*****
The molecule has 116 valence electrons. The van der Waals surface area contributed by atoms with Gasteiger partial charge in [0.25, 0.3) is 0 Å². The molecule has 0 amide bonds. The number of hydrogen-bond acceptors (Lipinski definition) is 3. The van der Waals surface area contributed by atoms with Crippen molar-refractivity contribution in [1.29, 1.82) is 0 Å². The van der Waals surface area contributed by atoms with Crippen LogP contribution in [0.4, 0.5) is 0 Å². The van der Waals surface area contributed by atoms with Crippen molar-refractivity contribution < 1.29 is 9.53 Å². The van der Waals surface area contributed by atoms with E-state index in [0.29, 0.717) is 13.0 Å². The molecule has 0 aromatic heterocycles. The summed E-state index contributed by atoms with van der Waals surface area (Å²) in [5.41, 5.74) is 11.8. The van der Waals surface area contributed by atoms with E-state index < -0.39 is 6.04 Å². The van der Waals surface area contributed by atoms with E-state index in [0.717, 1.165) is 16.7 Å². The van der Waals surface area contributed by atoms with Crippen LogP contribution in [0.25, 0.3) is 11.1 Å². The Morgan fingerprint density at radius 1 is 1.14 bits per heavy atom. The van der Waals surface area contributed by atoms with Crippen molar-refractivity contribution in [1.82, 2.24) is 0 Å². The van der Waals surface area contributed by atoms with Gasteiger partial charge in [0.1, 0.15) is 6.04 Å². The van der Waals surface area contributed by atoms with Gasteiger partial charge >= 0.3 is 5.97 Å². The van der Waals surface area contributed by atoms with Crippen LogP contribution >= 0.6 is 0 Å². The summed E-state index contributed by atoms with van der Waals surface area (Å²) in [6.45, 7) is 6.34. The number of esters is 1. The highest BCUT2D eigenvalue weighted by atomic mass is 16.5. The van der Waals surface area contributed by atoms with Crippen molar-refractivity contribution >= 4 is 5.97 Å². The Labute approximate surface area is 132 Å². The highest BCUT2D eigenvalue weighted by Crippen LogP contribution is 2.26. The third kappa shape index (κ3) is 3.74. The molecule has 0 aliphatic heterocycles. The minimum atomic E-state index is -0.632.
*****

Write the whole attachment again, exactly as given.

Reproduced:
The molecule has 116 valence electrons. The van der Waals surface area contributed by atoms with Gasteiger partial charge in [0.25, 0.3) is 0 Å². The molecule has 0 amide bonds. The number of hydrogen-bond acceptors (Lipinski definition) is 3. The van der Waals surface area contributed by atoms with Crippen molar-refractivity contribution in [1.29, 1.82) is 0 Å². The van der Waals surface area contributed by atoms with Crippen LogP contribution in [0.4, 0.5) is 0 Å². The van der Waals surface area contributed by atoms with Crippen molar-refractivity contribution < 1.29 is 9.53 Å². The van der Waals surface area contributed by atoms with E-state index in [0.29, 0.717) is 13.0 Å². The molecule has 0 aromatic heterocycles. The summed E-state index contributed by atoms with van der Waals surface area (Å²) in [5.41, 5.74) is 11.8. The van der Waals surface area contributed by atoms with E-state index < -0.39 is 6.04 Å². The van der Waals surface area contributed by atoms with E-state index in [0.717, 1.165) is 16.7 Å². The van der Waals surface area contributed by atoms with Crippen LogP contribution in [0.25, 0.3) is 11.1 Å². The Morgan fingerprint density at radius 1 is 1.14 bits per heavy atom. The van der Waals surface area contributed by atoms with Crippen molar-refractivity contribution in [1.82, 2.24) is 0 Å². The van der Waals surface area contributed by atoms with Gasteiger partial charge in [0.1, 0.15) is 6.04 Å². The van der Waals surface area contributed by atoms with Gasteiger partial charge >= 0.3 is 5.97 Å². The van der Waals surface area contributed by atoms with Crippen LogP contribution >= 0.6 is 0 Å². The summed E-state index contributed by atoms with van der Waals surface area (Å²) in [6.45, 7) is 6.34. The number of esters is 1. The highest BCUT2D eigenvalue weighted by atomic mass is 16.5. The van der Waals surface area contributed by atoms with Crippen molar-refractivity contribution >= 4 is 5.97 Å². The Labute approximate surface area is 132 Å². The highest BCUT2D eigenvalue weighted by Crippen LogP contribution is 2.26. The third kappa shape index (κ3) is 3.74. The molecule has 0 aliphatic heterocycles. The minimum atomic E-state index is -0.632.